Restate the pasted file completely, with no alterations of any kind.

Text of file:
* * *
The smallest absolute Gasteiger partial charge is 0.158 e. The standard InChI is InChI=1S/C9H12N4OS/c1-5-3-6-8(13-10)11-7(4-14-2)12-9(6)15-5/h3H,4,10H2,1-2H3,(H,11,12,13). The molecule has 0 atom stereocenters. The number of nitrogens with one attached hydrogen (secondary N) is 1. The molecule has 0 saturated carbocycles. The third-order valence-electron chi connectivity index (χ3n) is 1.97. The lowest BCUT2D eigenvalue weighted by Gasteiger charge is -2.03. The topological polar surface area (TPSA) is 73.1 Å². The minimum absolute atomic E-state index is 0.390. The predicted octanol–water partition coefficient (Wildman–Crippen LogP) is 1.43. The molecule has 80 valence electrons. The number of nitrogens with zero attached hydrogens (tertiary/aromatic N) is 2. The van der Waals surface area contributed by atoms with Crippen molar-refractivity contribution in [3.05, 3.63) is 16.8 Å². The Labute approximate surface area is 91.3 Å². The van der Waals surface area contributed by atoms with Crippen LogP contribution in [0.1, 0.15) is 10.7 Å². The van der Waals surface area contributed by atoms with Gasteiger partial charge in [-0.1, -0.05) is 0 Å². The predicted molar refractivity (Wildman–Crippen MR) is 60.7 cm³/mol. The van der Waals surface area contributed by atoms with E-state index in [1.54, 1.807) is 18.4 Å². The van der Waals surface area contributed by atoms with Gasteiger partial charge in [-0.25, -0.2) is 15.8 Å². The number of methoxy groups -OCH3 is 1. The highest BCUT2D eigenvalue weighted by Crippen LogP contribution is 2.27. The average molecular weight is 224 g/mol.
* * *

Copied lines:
The smallest absolute Gasteiger partial charge is 0.158 e. The standard InChI is InChI=1S/C9H12N4OS/c1-5-3-6-8(13-10)11-7(4-14-2)12-9(6)15-5/h3H,4,10H2,1-2H3,(H,11,12,13). The molecule has 0 atom stereocenters. The number of nitrogens with one attached hydrogen (secondary N) is 1. The molecule has 0 saturated carbocycles. The third-order valence-electron chi connectivity index (χ3n) is 1.97. The lowest BCUT2D eigenvalue weighted by Gasteiger charge is -2.03. The topological polar surface area (TPSA) is 73.1 Å². The minimum absolute atomic E-state index is 0.390. The predicted octanol–water partition coefficient (Wildman–Crippen LogP) is 1.43. The molecule has 80 valence electrons. The number of nitrogens with zero attached hydrogens (tertiary/aromatic N) is 2. The van der Waals surface area contributed by atoms with Crippen molar-refractivity contribution in [3.05, 3.63) is 16.8 Å². The Labute approximate surface area is 91.3 Å². The van der Waals surface area contributed by atoms with Crippen LogP contribution in [0.1, 0.15) is 10.7 Å². The van der Waals surface area contributed by atoms with Gasteiger partial charge in [-0.1, -0.05) is 0 Å². The predicted molar refractivity (Wildman–Crippen MR) is 60.7 cm³/mol. The van der Waals surface area contributed by atoms with E-state index in [1.54, 1.807) is 18.4 Å². The van der Waals surface area contributed by atoms with Gasteiger partial charge in [-0.25, -0.2) is 15.8 Å². The number of methoxy groups -OCH3 is 1. The highest BCUT2D eigenvalue weighted by Crippen LogP contribution is 2.27. The average molecular weight is 224 g/mol.